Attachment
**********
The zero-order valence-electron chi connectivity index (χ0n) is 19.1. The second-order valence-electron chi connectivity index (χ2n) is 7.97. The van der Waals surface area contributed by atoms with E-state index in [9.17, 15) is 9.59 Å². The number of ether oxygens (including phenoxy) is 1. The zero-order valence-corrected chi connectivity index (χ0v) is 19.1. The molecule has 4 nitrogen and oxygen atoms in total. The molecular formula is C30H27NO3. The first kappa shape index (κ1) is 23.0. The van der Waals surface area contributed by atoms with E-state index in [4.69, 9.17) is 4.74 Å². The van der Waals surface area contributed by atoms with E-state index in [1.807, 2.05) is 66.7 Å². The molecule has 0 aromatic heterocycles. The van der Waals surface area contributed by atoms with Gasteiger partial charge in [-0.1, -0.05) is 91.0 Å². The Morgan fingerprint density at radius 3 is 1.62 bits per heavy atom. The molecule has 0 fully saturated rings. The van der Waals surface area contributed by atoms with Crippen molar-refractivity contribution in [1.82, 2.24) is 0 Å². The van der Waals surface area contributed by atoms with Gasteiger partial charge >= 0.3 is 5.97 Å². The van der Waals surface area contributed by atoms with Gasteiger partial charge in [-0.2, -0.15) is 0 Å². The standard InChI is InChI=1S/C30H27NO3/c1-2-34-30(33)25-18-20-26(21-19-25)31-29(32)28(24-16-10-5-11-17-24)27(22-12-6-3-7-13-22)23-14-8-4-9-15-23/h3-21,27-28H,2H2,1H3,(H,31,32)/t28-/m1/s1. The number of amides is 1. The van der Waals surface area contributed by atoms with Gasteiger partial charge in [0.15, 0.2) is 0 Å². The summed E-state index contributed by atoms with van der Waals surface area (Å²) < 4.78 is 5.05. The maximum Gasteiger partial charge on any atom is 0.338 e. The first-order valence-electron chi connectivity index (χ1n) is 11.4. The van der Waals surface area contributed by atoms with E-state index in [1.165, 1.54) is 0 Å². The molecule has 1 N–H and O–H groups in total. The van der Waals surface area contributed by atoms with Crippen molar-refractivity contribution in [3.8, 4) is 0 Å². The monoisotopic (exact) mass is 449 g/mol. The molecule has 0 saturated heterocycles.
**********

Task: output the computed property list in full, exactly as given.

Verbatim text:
The zero-order valence-electron chi connectivity index (χ0n) is 19.1. The second-order valence-electron chi connectivity index (χ2n) is 7.97. The van der Waals surface area contributed by atoms with E-state index in [9.17, 15) is 9.59 Å². The number of ether oxygens (including phenoxy) is 1. The zero-order valence-corrected chi connectivity index (χ0v) is 19.1. The molecule has 4 nitrogen and oxygen atoms in total. The molecular formula is C30H27NO3. The first kappa shape index (κ1) is 23.0. The van der Waals surface area contributed by atoms with E-state index in [4.69, 9.17) is 4.74 Å². The van der Waals surface area contributed by atoms with E-state index in [1.807, 2.05) is 66.7 Å². The molecule has 0 aromatic heterocycles. The van der Waals surface area contributed by atoms with Gasteiger partial charge in [-0.1, -0.05) is 91.0 Å². The Morgan fingerprint density at radius 3 is 1.62 bits per heavy atom. The molecule has 0 fully saturated rings. The van der Waals surface area contributed by atoms with Crippen molar-refractivity contribution in [1.82, 2.24) is 0 Å². The van der Waals surface area contributed by atoms with Gasteiger partial charge >= 0.3 is 5.97 Å². The van der Waals surface area contributed by atoms with Gasteiger partial charge in [-0.2, -0.15) is 0 Å². The standard InChI is InChI=1S/C30H27NO3/c1-2-34-30(33)25-18-20-26(21-19-25)31-29(32)28(24-16-10-5-11-17-24)27(22-12-6-3-7-13-22)23-14-8-4-9-15-23/h3-21,27-28H,2H2,1H3,(H,31,32)/t28-/m1/s1. The number of amides is 1. The van der Waals surface area contributed by atoms with Gasteiger partial charge in [0.15, 0.2) is 0 Å². The summed E-state index contributed by atoms with van der Waals surface area (Å²) < 4.78 is 5.05. The maximum Gasteiger partial charge on any atom is 0.338 e. The first-order valence-electron chi connectivity index (χ1n) is 11.4. The van der Waals surface area contributed by atoms with E-state index in [1.165, 1.54) is 0 Å². The molecule has 1 N–H and O–H groups in total. The van der Waals surface area contributed by atoms with Crippen molar-refractivity contribution in [3.8, 4) is 0 Å². The monoisotopic (exact) mass is 449 g/mol. The molecule has 0 saturated heterocycles.